Miami-Dade County

Go ahead, take the bus. And decide how Miami’s old route network should be updated

To wait longer or walk farther: That is the question facing Miami-Dade bus passengers as the county’s 30-year-old route network gets an overdue overhaul.

Leaders of the Better Bus Project — a community-driven redesign of the system — presented two concepts Thursday and began seeking feedback from people who get around on public transit or who would like to if service was more reliable.

The choice boils down to coverage vs. ridership. Coverage means keeping most of the sprawling county’s routes intact, even some that meander slowly to nooks and crannies to pick up or drop off a few passengers. Coverage means a shorter walk to the nearest bus stop but low frequency — longer waiting times — on most routes.

Ridership means eliminating unpopular routes to low-density places so that high-demand routes can reduce waiting times to 15 minutes or less. Ridership might mean a longer walk but it would have buses running faster and more frequently.

Both concepts offer significant improvements to the current network, on which only five of 100 routes operate with a frequency of 15 minutes or less. Both concepts would increase the percentage of residents who live within a quarter mile of high-frequency service, which is now a mere 10 percent. Both would improve transfer connectivity and integration with trolley routes. Both would increase the number of jobs reachable within 45 minutes for the average resident — by 51 percent in the ridership concept and by 33 percent in the coverage concept.

Here’s an example of an inefficient Miami-Dade County bus route in need of redesign. Transit Alliance Miami

“Is the system as useful as it can be for the greatest number of people?” asked Azhar Chougle, director of nonprofit Transit Alliance Miami, which is spearheading the project in conjunction with the county’s transportation and public works department and the Jarrett Walker and Associates transit planning firm. “Miami has changed a lot over the last 30 years but the bus network has not. We have a transit system in crisis and we need to fix it. How can we get people out of their cars and to their destinations faster? What do Miamians want?”

Ridership on the county’s fleet of 800 buses dropped to 52 million boardings in 2018 from 78 million boardings in 2013 even as traffic has gotten worse and owning a car has gotten more expensive.

“In our first survey, people indicated they are willing to walk a little farther for more frequent service, and that we should shift more service to corridors with the most riders,” said Chougle, who has also met with bus drivers.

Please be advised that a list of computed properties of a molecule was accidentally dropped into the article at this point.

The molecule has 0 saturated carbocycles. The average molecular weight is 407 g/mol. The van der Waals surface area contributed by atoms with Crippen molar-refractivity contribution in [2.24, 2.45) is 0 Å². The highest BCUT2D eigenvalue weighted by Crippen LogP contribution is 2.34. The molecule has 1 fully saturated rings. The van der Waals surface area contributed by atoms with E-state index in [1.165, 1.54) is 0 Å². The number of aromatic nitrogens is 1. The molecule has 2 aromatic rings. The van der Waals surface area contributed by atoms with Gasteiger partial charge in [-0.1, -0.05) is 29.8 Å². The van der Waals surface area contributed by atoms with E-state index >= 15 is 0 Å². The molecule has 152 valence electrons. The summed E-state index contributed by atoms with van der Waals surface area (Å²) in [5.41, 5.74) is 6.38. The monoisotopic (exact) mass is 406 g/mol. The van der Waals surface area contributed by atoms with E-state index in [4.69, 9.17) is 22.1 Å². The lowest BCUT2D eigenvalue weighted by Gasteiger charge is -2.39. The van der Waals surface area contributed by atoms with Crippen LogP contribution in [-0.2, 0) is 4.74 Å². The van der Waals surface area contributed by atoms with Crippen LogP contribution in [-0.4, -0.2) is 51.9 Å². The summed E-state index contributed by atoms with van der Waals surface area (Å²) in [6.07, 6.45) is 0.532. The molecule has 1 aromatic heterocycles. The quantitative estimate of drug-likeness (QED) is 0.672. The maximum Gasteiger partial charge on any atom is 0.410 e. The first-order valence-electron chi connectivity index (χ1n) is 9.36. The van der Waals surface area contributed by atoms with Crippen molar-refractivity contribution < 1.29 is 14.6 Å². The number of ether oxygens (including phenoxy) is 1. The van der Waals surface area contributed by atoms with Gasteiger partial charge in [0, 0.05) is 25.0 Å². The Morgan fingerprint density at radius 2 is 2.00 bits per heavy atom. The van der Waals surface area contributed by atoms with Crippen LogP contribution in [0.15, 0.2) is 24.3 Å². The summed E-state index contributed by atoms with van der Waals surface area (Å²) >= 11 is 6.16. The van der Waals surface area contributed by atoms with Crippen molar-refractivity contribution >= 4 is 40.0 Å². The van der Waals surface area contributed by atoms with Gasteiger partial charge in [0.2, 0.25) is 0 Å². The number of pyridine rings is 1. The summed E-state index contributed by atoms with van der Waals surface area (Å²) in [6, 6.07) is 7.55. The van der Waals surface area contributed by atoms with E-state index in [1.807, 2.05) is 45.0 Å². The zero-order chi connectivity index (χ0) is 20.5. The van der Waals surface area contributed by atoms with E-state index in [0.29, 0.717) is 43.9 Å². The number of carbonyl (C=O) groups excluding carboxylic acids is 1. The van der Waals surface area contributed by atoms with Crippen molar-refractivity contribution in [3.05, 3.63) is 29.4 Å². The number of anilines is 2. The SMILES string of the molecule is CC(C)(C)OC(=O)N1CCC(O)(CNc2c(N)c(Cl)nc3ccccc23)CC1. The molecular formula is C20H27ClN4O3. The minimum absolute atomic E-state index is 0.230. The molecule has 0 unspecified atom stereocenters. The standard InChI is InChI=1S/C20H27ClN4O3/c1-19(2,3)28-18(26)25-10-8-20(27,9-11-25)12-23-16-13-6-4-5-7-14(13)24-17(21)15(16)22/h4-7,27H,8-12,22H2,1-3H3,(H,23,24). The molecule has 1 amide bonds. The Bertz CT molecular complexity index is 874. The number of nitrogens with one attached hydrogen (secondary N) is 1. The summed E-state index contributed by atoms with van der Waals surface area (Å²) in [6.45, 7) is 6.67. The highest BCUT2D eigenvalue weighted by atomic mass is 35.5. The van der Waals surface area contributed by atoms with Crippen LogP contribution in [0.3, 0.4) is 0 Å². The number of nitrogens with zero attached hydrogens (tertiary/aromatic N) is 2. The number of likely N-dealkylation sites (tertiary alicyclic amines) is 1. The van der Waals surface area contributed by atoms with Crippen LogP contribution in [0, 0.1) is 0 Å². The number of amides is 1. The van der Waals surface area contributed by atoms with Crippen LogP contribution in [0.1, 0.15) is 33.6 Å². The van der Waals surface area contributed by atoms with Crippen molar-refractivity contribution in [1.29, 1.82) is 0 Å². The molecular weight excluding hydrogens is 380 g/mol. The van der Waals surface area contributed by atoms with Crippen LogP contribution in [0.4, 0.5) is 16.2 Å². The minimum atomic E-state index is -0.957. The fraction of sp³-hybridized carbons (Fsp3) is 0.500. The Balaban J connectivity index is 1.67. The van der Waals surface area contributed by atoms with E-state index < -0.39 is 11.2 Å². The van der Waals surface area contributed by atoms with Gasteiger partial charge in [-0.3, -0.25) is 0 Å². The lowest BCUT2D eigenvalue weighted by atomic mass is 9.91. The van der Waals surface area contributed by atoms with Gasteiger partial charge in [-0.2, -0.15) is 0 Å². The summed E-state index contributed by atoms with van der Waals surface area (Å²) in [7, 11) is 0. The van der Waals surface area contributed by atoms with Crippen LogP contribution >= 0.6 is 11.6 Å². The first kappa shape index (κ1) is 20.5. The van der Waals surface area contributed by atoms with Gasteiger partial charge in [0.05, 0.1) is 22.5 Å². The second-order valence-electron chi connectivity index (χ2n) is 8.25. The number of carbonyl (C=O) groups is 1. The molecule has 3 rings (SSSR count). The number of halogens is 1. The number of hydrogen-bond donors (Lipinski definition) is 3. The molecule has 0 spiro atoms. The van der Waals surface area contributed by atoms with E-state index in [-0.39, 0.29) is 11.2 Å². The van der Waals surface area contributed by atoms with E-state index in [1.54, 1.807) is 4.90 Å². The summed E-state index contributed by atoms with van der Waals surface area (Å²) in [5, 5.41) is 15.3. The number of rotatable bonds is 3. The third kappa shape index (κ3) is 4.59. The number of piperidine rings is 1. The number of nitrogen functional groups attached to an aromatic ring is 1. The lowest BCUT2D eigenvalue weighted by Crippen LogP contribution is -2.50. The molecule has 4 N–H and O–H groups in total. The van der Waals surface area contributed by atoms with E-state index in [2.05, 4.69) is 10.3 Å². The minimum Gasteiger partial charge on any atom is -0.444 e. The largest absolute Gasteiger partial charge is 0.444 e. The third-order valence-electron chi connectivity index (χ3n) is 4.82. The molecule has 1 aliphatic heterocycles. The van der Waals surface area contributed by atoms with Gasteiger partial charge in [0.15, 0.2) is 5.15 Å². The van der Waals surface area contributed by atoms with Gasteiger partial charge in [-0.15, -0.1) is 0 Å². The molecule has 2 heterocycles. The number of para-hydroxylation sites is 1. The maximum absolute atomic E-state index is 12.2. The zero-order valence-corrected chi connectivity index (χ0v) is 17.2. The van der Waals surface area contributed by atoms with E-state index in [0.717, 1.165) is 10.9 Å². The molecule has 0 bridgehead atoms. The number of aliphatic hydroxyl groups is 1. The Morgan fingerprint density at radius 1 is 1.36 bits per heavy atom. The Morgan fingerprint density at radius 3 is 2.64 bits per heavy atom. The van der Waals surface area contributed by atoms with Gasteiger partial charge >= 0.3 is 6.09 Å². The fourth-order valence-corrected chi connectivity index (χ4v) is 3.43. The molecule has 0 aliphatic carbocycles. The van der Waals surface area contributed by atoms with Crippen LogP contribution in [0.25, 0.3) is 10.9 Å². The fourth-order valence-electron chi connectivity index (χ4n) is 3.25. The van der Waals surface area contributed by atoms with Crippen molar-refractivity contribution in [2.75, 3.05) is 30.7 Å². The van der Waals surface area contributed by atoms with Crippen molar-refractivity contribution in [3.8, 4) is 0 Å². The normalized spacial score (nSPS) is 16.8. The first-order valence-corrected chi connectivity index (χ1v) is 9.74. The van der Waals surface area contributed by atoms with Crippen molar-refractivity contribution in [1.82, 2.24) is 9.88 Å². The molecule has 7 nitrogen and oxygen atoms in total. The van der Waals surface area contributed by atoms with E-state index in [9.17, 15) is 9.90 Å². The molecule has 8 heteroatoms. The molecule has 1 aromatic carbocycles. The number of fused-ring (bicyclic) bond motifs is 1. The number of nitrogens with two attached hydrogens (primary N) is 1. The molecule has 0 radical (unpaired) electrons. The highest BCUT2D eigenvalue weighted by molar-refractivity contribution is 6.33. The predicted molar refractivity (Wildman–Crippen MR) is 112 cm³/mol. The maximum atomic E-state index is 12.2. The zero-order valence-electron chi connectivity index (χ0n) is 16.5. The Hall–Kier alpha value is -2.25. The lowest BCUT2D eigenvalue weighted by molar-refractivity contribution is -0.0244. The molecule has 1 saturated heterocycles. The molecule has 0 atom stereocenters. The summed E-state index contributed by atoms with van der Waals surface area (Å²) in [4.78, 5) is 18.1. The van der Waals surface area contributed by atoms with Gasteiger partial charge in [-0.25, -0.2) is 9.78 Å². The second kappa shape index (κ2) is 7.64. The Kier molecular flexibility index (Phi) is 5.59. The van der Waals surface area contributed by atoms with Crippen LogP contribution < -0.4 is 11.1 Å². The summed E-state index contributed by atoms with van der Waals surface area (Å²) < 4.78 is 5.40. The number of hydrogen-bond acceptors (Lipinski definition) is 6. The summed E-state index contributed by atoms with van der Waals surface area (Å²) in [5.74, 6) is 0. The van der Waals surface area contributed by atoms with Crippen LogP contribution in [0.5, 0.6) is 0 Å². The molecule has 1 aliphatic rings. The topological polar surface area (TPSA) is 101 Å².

If bus stops are spaced farther apart — a quarter mile apart rather than an eighth of a mile apart — buses could also run faster.

“The key is adding freedom so people can go more places,” said Scudder Wagg, a senior associate for Jarrett Walker who has redesigned bus systems in half a dozen cities. “From FIU, for example, where can you go in 45 minutes? Not very far because of the long wait time.”

Local communities throughout the system could lose some existing routes with 60-minute waiting times if the ridership concept map is adopted, including Pinecrest, Perrine, Sweetwater, Virginia Gardens, Miami Lakes and Golden Beach.

Mayor Carlos Gimenez and commissioners take a ride on the signal-prioritized South Dade Busway. C.M. Guerrero Miami Herald

Other U.S. cities that have opted to prioritize ridership over coverage have seen increases in passenger boardings. Houston deleted low-use routes and shifted those buses to high-use corridors.

“Houston accepted a huge and controversial change and it’s been effective,” Wagg said. “Jacksonville, Richmond and San Jose turned the dial toward ridership. People need to get to work and school and they don’t have time to wait on an hourly bus.”

Public input is critical to the next phase of the Better Bus Project. Online on its website and in person at 50 upcoming workshops in the community, Transit Alliance will be seeking opinions so a final map can be drawn in December.

“We can do better by reallocating our resources, and we want to make sure it reflects the values of the community,” said Carlos Cruz-Casas, assistant director of transportation and public works. “We need more consistent service throughout the day so that if I need to go to the store, I can use the bus. Transit should be something you can plan your life around.”

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Elena Gregory waited for the bus last summer in the only sliver of shade she could find at a shelter that was damaged by Hurricane Irma. Linda Robertson Miami Herald

The network redesign will serve as a springboard to infrastructure improvements such as dedicated bus lanes, queue-jumping lanes for buses at intersections, and more bike lanes and sidewalks that enable people to get to bus stops, Wagg said.

The lack of bus shelters also contributes to low ridership and negative perceptions about public transit, said Commissioner Xavier Suarez, who asked pointed questions Wednesday about why only 25 percent of the county’s bus stops have shelters to shield passengers from pounding rain and scalding sun.

“How are we doing on the [construction proposals] I’ve been asking about for five years?” Suarez asked Transportation and Public Works Director Alice Bravo, emphasizing that the shelters would be cost-free with advertising displayed on them. It took two years to repair some shelters damaged by Hurricane Irma.

Bravo said she was hoping to complete shelter-building contracts by the end of the year.

A bus stop in South Miami-Dade County. Linda Robertson Miami Herald